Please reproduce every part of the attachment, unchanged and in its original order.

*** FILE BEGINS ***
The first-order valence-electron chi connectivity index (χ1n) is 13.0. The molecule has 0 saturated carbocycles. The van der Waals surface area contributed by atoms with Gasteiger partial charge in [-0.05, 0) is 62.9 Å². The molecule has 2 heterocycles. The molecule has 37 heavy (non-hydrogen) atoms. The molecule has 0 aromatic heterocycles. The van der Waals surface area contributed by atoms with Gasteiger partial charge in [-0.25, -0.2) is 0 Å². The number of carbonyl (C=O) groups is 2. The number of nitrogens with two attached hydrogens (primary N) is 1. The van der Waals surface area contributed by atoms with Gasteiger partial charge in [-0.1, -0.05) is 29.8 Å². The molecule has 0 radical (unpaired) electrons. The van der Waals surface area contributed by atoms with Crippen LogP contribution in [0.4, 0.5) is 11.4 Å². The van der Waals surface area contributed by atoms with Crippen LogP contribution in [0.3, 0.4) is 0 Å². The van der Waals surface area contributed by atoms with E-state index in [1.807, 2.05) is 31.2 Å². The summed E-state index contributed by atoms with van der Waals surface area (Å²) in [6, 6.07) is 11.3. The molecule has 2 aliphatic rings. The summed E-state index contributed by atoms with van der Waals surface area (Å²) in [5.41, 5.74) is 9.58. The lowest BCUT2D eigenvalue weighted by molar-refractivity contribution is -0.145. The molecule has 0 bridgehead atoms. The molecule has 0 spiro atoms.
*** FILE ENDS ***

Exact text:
The first-order valence-electron chi connectivity index (χ1n) is 13.0. The molecule has 0 saturated carbocycles. The van der Waals surface area contributed by atoms with Gasteiger partial charge in [-0.05, 0) is 62.9 Å². The molecule has 2 heterocycles. The molecule has 37 heavy (non-hydrogen) atoms. The molecule has 0 aromatic heterocycles. The van der Waals surface area contributed by atoms with Gasteiger partial charge in [-0.25, -0.2) is 0 Å². The number of carbonyl (C=O) groups is 2. The number of nitrogens with two attached hydrogens (primary N) is 1. The van der Waals surface area contributed by atoms with Gasteiger partial charge in [-0.1, -0.05) is 29.8 Å². The molecule has 0 radical (unpaired) electrons. The van der Waals surface area contributed by atoms with Crippen LogP contribution in [0.4, 0.5) is 11.4 Å². The van der Waals surface area contributed by atoms with Crippen LogP contribution in [0.3, 0.4) is 0 Å². The van der Waals surface area contributed by atoms with E-state index in [1.807, 2.05) is 31.2 Å². The summed E-state index contributed by atoms with van der Waals surface area (Å²) in [6, 6.07) is 11.3. The molecule has 2 aliphatic rings. The summed E-state index contributed by atoms with van der Waals surface area (Å²) in [5.41, 5.74) is 9.58. The lowest BCUT2D eigenvalue weighted by molar-refractivity contribution is -0.145. The molecule has 0 bridgehead atoms. The molecule has 0 spiro atoms.